After nearly 22 years as a pastor, Barry Holcomb found himself facing a forced resignation.
Immediately, the world turned upside down for Barry and his wife, Kathi.
What was the next step? Who could the Holcombs turn to for guidance? What did God want to teach them through this situation? There was an endless list of questions with no immediate answers.
“I had not committed any immoral act worthy of dismissal, yet Kathi and I found ourselves with two options — resign or be terminated,” explained Holcomb, who with his wife now leads Remember the Way, a ministry that helps couples find their way back to fruitful ministry after an unexpected termination.
“The experience was painful and life changing, affecting our entire family,” he noted. “We now believe the Lord allowed us to go through that season to transform us.”
Many ministers have only experienced love and appreciation from their church families. Some may walk through moments of conflict from time to time, and others may find themselves facing a forced resignation or termination.
These pastors and their families find themselves isolated, hurt and discouraged. Depression is also a real possibility.
Early on, Holcomb was sure of God’s calling to serve as a pastor.
He moved forward in preparation, graduated from Auburn University and obtained a master of divinity degree from Southwestern Baptist Theological Seminary in Fort Worth, Texas.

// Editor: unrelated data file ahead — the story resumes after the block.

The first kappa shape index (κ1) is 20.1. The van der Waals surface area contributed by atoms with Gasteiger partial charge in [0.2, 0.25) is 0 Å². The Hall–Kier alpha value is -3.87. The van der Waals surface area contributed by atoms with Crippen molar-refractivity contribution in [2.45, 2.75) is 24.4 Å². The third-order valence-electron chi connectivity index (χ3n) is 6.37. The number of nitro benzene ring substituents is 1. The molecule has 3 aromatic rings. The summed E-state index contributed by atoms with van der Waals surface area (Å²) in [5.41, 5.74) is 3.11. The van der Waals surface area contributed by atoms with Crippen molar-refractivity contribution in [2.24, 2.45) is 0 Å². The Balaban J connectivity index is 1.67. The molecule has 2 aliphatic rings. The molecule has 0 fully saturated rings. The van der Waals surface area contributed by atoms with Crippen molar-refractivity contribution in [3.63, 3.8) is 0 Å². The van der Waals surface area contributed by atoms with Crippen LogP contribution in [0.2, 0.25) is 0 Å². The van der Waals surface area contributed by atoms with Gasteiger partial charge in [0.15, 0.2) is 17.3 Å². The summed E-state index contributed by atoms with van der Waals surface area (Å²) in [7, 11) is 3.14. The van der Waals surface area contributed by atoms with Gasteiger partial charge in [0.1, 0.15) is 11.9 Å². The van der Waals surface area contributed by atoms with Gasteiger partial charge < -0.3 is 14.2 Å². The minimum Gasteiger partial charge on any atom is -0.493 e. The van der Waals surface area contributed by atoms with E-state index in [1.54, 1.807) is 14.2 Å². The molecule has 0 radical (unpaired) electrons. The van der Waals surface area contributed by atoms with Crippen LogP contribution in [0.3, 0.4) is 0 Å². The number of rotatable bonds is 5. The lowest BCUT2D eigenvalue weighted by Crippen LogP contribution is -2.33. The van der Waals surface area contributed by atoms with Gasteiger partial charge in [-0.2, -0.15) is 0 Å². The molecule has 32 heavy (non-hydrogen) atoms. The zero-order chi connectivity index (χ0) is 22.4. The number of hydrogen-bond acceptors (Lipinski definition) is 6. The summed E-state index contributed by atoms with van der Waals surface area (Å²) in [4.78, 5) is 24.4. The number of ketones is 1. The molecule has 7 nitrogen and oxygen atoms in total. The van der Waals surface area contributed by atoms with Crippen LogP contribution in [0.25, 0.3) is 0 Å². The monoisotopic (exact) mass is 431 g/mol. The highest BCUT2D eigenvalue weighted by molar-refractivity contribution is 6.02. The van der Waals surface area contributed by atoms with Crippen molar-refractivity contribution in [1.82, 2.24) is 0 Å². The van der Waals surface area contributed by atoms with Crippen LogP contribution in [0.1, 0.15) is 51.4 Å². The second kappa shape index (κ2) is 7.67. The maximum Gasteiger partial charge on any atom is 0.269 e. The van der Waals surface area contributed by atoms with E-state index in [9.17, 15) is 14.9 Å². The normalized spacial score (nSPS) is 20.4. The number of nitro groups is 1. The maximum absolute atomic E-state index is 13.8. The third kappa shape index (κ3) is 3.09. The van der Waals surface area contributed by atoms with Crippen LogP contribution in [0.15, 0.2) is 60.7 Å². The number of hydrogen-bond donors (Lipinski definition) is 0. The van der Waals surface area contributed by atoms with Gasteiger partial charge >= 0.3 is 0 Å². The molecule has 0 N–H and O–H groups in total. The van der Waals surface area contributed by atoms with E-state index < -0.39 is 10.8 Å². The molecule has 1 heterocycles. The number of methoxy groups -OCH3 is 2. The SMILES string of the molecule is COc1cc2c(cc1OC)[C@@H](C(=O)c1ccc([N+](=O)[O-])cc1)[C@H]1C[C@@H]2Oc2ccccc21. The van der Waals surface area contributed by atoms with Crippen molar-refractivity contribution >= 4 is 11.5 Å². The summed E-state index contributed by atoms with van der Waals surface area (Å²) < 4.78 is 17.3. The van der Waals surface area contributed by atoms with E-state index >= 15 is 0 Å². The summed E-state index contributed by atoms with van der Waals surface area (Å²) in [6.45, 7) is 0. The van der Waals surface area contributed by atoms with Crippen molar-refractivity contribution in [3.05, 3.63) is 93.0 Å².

Several years later, Holcomb served as chairman of the board of trustees for the North American Mission Board. He also served as president of the Alabama Baptist Pastors Conference and as a trustee for Shocco Springs Baptist Conference Center in Talladega, Alabama.
His experience as a pastor brought opportunities to serve congregations in Alabama and Mississippi and to network with other pastors and staff. He received discipleship from and was closely connected with Al Jackson, pastor emeritus of Lakeview Baptist Church in Auburn, Alabama.
As a pastor, Holcomb had wonderful experiences in ministry, and Kathi loved serving with him and using her teaching gifts in women’s ministry. Today, he calls it the “subtle seductions of ministry” when it appears that everything is about the experiences and positions of influence.
Then came the unexpected.
Any pastor and his family who has gone through a similar situation understands the vast array of emotions that follow.
What is the next step when the fog settles in and doesn’t want to lift?